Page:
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Temüge (1168 – 1246) was the youngest full-brother of Genghis Khan, fourth son of Yesugei and Oelun. The Secret History of the Mongols tells that "when Temujin was 9 years of age, Temuge was three years old." Being the youngest boy in the family, he received a prefix to the name "otchigin" (diminutive form of "отгон" or “otgon” meaning "junior"), who in the family is always a "guardian of the family and home"), and therefore is often referred to as Temuge-otchigin or simply Otchigin. In childhood and adolescence was somewhat spoiled by his mother and older brothers, inclined to luxury, but was "courageous, powerful and quick in battle" that was recognized even by the family's enemies; when the shaman Kokochu (Teb-Tengri) started dragging the power over the Mongols to his own family, Genghis khan sanctioned Temuge to kill Kokochu in a staged wrestling match.

As the youngest male sibling, Temüge and his mother, by Mongol traditions, were allotted the most land and people by Genghis Khan during his coronation. Although he seems to have been the least warlike of the brothers, and was criticized by Genghis himself for being lazy and shiftless, Temüge proved himself to be a skilled politician and capable ruler, who, alongside his mother Hoelun, ruled the Mongol heartland in his eldest brothers' absence being engaged in war campaigns, he appears to have had intellectual leanings, first coming under the influence of the conquered Xia and Jin cultures and then taking an active interest in the other cultures encompassed in the vast Mongol empire.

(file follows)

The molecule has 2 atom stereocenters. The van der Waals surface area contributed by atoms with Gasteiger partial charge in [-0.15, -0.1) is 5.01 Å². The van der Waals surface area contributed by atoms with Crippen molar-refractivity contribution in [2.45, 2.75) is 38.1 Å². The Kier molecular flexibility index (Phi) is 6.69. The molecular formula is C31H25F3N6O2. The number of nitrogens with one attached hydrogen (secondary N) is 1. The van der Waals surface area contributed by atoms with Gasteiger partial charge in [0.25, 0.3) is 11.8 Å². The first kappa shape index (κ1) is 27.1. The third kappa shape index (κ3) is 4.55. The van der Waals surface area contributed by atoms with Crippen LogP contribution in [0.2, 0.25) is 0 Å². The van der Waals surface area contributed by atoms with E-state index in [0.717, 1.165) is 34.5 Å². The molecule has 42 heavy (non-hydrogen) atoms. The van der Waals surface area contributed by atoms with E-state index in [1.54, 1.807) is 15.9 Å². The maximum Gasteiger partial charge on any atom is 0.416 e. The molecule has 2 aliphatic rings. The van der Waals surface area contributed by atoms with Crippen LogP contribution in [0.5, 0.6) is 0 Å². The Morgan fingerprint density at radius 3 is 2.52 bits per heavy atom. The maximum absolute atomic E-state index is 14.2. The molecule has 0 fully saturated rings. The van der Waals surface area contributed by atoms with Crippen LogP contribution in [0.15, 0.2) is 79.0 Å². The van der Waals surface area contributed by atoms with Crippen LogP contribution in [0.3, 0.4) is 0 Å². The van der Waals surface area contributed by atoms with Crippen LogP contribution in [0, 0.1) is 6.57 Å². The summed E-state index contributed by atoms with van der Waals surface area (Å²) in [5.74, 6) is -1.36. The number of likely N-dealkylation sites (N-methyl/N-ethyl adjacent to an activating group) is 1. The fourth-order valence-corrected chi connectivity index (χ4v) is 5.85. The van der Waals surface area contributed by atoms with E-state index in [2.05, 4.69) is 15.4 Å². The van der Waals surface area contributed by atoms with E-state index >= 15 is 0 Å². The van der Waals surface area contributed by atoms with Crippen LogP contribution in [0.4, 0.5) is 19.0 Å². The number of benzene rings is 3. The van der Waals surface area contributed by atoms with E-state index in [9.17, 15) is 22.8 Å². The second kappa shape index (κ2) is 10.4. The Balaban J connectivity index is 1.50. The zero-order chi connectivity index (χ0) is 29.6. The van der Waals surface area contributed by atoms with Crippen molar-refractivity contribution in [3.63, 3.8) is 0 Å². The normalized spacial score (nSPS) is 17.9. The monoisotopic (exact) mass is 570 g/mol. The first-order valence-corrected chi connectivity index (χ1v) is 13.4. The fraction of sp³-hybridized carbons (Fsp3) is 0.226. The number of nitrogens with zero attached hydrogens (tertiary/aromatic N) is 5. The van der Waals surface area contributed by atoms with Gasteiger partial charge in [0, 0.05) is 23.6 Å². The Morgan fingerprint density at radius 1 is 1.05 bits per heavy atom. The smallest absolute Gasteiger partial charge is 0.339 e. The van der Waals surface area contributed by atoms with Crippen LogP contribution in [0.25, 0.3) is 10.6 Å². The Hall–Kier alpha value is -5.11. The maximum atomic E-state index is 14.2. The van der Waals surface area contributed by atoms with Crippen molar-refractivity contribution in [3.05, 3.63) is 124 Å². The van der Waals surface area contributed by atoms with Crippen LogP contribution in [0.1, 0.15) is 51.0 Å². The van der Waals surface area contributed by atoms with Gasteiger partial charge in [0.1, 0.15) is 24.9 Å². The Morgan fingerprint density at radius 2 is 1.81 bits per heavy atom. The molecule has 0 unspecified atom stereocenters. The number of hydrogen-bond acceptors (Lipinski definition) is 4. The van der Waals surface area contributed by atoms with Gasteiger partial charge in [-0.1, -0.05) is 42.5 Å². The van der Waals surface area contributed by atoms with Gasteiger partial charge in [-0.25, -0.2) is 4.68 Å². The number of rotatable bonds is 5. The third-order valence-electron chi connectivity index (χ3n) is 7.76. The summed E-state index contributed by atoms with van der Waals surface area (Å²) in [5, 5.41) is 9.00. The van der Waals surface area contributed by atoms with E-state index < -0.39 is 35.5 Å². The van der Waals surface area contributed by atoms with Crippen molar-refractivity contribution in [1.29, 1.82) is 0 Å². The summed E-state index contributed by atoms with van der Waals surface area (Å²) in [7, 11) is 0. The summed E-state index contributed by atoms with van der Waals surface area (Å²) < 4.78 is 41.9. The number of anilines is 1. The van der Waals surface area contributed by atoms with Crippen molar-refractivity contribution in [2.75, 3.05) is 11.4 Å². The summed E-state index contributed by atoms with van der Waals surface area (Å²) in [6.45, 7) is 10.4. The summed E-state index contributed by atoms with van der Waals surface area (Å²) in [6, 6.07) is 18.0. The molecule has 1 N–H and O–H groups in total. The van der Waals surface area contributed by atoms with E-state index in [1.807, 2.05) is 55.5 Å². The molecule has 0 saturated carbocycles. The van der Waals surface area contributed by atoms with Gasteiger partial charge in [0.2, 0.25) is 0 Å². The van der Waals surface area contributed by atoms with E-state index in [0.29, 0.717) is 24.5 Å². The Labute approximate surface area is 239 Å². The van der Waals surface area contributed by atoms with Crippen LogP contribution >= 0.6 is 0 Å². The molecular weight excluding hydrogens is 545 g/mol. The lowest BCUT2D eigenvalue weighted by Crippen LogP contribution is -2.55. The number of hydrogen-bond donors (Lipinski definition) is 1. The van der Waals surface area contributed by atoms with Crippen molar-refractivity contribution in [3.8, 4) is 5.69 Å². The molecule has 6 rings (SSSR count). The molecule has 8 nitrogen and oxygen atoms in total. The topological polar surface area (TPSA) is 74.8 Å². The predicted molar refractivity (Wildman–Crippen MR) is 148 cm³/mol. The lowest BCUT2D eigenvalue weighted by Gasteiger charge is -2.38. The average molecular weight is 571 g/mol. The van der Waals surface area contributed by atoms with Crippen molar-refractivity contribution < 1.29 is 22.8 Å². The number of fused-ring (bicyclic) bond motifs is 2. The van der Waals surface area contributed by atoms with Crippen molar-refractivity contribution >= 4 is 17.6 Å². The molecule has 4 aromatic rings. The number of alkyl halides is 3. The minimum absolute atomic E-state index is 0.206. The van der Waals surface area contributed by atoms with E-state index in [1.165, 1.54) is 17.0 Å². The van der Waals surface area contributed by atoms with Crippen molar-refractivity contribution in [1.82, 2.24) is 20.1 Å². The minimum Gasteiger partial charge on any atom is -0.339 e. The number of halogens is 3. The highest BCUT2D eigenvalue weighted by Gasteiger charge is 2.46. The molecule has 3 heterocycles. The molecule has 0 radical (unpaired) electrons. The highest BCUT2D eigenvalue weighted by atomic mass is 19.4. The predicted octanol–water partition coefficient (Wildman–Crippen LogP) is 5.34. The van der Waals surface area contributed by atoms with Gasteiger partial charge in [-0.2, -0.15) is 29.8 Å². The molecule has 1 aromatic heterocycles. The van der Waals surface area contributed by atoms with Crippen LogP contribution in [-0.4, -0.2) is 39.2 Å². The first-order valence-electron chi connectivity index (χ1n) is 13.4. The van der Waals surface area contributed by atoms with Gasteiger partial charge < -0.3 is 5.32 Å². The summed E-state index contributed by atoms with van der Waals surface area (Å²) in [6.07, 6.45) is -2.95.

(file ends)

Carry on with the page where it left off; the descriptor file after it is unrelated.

Temuge attempted to enter the main political arena after the death of Ögedei Khan, his nephew and son of Genghis Khan, in 1241. At that time, Ogedei’s son Güyük Khan was engaged in so-called "Western campaign" in Russia and Europe, so Temuge-otchigin tried to seize the throne, but he was intervened by Töregene, Ogedei’s widow and Güyük’s mother. After the 1246 kurultai elected Güyük as great khan, Temuge was executed.


Yesugei Baghatur
Temüjin (Genghis Khan)